The John F. Kennedy Center for the Performing Arts is inviting theater enthusiasts to witness readings of new plays and musicals this weekend at no cost. The performances that are joining in on Arts Across America, a group that brings art to people across the nation, will be a showcase for actors and playwrights nationwide to share up-and-coming entertainment with audiences.
The event is one of many held at the Kennedy Center as part of Arts Across America. Its seventh year lineup boasts singers such as folk artist Arlo Guthrie and Mos Def, joining in to help celebrate diversity and innovation in the arts. Many of the events are free, making them a great activity for college students.
“I think especially for students ... to be able to go to the National Performing Arts Center - which serves not just the community but the entire U.S. - and [with] all the groups that the Kennedy Center brings in ... accessible at their fingertips, it is a great opportunity for students in the area,” Senior Press Representative for the Kennedy Center Erin Dowdy said.
This weekend’s event, entitled Page-to-Stage, is a weekend-long event, beginning at 2 p.m. on Saturday, Sunday and Monday and will continue throughout the afternoon and evening, ending nightly at 11 p.m. Shuttle service from the Foggy Bottom Metro stop will be offered all three days of the event. The center, which often hosts free events, is located downtown at 2700 F St. The shows give area residents the opportunity to preview the theater season before the curtains go up.
Christina Byler, a sophomore in the College of Arts and Sciences, said she thinks seeing the rehearsals and other behind-the-scenes aspects of the play helps her understand the show’s complexity.
“All you see in the final performance is what the characters have come up with and worked on, but when you see the rehearsal you see the process - and that’s the most important part.”
Performances will be an array of readings, workshops and rehearsals, from nearly 40 different theater companies in the area. Included in the list of participants are groups from local universities such as Catholic, Georgetown and George Mason universities. One of the workshops - hosted by David Hunsaker and in partnership with National Museum of the American Indian - will chronicle the different sides of the struggles in the 1800s between the Russians and the Tlingit, in those languages as well as in English. Readings include unique stories such as “The Near East” by Alex Lewin, the adventures of an American archeologist and Arab activist who are searching for an ancient scripture, only to be hindered by characters that are against their mission.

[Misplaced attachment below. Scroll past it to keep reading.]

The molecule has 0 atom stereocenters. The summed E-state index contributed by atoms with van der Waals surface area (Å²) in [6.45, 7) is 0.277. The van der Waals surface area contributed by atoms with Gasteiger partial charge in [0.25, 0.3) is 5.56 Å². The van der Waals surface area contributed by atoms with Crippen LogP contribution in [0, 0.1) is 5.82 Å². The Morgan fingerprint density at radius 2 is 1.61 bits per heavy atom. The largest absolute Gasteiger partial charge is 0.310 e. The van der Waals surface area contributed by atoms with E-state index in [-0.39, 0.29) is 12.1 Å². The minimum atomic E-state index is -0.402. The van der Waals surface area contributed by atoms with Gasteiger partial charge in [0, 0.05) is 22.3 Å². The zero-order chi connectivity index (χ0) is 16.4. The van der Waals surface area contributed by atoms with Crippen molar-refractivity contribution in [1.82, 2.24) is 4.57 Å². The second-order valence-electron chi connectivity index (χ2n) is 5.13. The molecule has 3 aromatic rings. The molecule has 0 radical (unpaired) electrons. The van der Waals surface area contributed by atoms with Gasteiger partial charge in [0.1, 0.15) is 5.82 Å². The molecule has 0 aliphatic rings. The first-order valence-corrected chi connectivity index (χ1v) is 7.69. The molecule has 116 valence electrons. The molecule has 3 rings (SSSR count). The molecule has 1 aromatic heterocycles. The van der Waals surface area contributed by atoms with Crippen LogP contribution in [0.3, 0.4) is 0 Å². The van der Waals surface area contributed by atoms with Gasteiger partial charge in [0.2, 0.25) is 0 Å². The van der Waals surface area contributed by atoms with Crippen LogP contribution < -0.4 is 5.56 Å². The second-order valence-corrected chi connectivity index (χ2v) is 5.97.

Those who enjoyed “Sweeney Todd” may find the open rehearsal of “The Cabinet of Dr. Caligari” more up their alley. The musical is based on the film of the same name - known as one of the original horror films - about a carnival hypnotist. Audiences looking less for a scare and more for family fare can check out Sunday’s “Harold and the Purple Crayon,” the childhood favorite about a boy who drew adventures turned into a musical.
There will be more than 10 performances for those who choose to partake in the event to check out - all of which are expected to hit D.C. stages this season, and feature nearly every genre.
“I think it’s fabulous for students because Washington, D.C. has some of the best international culture in the world, and it’s good for students to be exposed to that,” Gabby Ryan, a freshman in the School of Public Affairs, said.
If you’re taking advantage of the day off this Labor Day weekend to travel, have no fear: next week is the Kennedy Center’s 24th Annual Open House Arts Festival, a birthday party to celebrate the center’s 37th year.